Supported Communication to Improve Participation in Rehabilitation of people with moderate-severe aphasia after stroke (SCIP-R)

Key Contact: Dr Simon Horton

Email: s.horton@uea.ac.uk

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Key Contact: Dr Simon Horton

Email: s.horton@uea.ac.uk

About a third of people who have a stroke for the first time experience aphasia, a communication disorder affecting speaking, understanding, writing or reading. Aphasia is associated with longer stays in hospital and has severe consequences for all aspects of life.

People with aphasia may not fully benefit from stroke rehabilitation for a number of reasons to do with their communication. They may be unable to understand questions, follow instructions, or express their needs. This may lead to misunderstanding and frustration. Information must be communicated in particular ways to be accessible to them, or they may need additional help to set goals. Staff are not necessarily trained in the skills to support people with aphasia in these ways. ‘Supported communication’ uses a set of techniques to make communication accessible for people with aphasia. A skilled communication partner uses low-tech resources such as pen/paper, pictures, symbols, calendars, or gestures to break down barriers and enable understanding and expression.

Research with community volunteers and students has shown that there are beneficial effects for conversation and engagement. Supported communication could be used by any member of the stroke team to help patients with aphasia to engage more fully in rehabilitation. It has the potential to improve the quality of care, and address some of the key aims of stroke rehabilitation such as adapting to disability, and increasing quality of life and wellbeing.

Previous studies have mostly focused on its use outside the clinical context. This study aims to build on this evidence and see whether supported communication is a technique that can be learned by stroke unit staff, and used during every day rehabilitation to enhance participation and improve outcomes for people with aphasia. The results of the study will be used to strengthen the design of a more comprehensive trial.

Funder: NIHR Research for Patient Benefit

A published paper on this study can be accessed here.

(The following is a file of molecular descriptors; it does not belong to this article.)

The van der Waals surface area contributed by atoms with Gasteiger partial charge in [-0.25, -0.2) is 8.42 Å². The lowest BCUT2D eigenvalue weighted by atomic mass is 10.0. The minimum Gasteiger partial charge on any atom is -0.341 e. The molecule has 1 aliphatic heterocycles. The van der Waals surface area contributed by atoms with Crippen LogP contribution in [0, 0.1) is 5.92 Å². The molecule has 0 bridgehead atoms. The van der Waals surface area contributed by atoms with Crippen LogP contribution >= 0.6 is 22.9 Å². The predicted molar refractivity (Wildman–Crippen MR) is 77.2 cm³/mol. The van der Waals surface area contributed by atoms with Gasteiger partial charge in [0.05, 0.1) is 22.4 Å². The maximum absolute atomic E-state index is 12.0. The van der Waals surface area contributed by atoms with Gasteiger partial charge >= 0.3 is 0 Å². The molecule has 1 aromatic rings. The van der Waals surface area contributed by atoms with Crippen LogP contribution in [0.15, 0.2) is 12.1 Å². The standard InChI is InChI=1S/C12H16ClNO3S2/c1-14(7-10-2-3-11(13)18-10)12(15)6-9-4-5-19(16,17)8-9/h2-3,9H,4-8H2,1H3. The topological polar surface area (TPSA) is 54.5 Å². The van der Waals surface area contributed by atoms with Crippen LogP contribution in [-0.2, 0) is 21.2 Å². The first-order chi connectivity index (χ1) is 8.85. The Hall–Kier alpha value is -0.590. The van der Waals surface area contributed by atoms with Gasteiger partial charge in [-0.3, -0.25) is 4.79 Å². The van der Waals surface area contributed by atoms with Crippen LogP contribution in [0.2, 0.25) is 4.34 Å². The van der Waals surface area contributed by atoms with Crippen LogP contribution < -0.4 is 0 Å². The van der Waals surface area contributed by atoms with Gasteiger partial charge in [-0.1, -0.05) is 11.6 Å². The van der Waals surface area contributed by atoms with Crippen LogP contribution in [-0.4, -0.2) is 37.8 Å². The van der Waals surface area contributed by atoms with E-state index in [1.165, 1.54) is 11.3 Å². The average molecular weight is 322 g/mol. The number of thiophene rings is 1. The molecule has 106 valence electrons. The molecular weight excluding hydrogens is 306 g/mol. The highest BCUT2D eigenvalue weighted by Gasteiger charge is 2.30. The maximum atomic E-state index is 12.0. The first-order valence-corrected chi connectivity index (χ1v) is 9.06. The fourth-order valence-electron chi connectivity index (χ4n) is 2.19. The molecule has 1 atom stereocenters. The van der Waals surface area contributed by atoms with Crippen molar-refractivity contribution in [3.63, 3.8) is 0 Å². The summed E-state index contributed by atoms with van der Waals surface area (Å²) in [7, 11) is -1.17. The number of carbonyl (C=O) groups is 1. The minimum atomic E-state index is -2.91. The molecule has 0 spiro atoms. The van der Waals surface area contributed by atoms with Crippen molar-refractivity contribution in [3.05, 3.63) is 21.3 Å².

You may be interested in using video as a way of disseminating your research findings or in teaching / education.

Here’s a link to a video we made about some of the findings from the SCIP-R study:

https://www.youtube.com/watch?v=rCe8r_OZDj4&feature=em-upload_owner#action=share.

Making the video was an opportunity to further involve people with aphasia as collaborators (PPI) as well as getting the findings out to a wider audience than may be possible through conventional publishing routes.

Please feel free to forward or use as you will.

 

 


SWIFT Cast Trial

Key contact: Nick Leavey

Email: n.leavey@uea.ac.uk

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Key contact: Nick Leavey

Email: n.leavey@uea.ac.uk

Clinical efficacy of the Soft-Scotch Walking Initial FooT Cast (SWIFT Cast) on walking recovery early after stroke and the neural-biomechanical correlates of response.

A SWIFT Cast is a lightweight, semi-rigid cast that supports the leg and foot from just below the knee to the base of the toes. Each SWIFT Cast is custom-made for each individual by a therapist. It is ready to wear after 24 hours after the cast is made.

The main aims of the trial were to examine:

a. If a SWIFT CAST to maintain a correct position of the foot on the leg can help recovery of normal walking;

b. Which particular patients might benefit from the SWIFT Cast;

c. How the brain recovers when people wear a SWIFT Cast.

The scientific papers reporting the results of this trial are currently being written. As these are published a précis of results will be posted here.

 


Upper limb recovery and neuroplasticity after stroke

Key Contact: Kathryn Collins

Email: Kathryn.collins@uea.ac.uk

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Key Contact: Kathryn Collins

Email: Kathryn.collins@uea.ac.uk

Forty percent of stroke survivors have difficulty using their arm which can lead to decreased independence with activities such as dressing and eating.  There is an urgent need to improve rehabilitation.  There are two parts to my PhD.  First, I will summarise through a systematic review the findings of studies of differences in movement kinematics between healthy adults and stroke survivors when reaching to grasp an object.

Second, I will investigate the reliability of using a technique called transcranial magnetic stimulation.  Transcranial magnetic stimulation can be used to measure how well the brain is connected to the weak arm muscles.  Reliability is the stability or consistency of a measure over multiple tests.

Together the results will inform clinical rehabilitation by increasing the understanding of the movement deficits that underlie difficulty with everyday activities and provide a neurophysiological measure of the reduction in movement deficits in response to rehabilitation.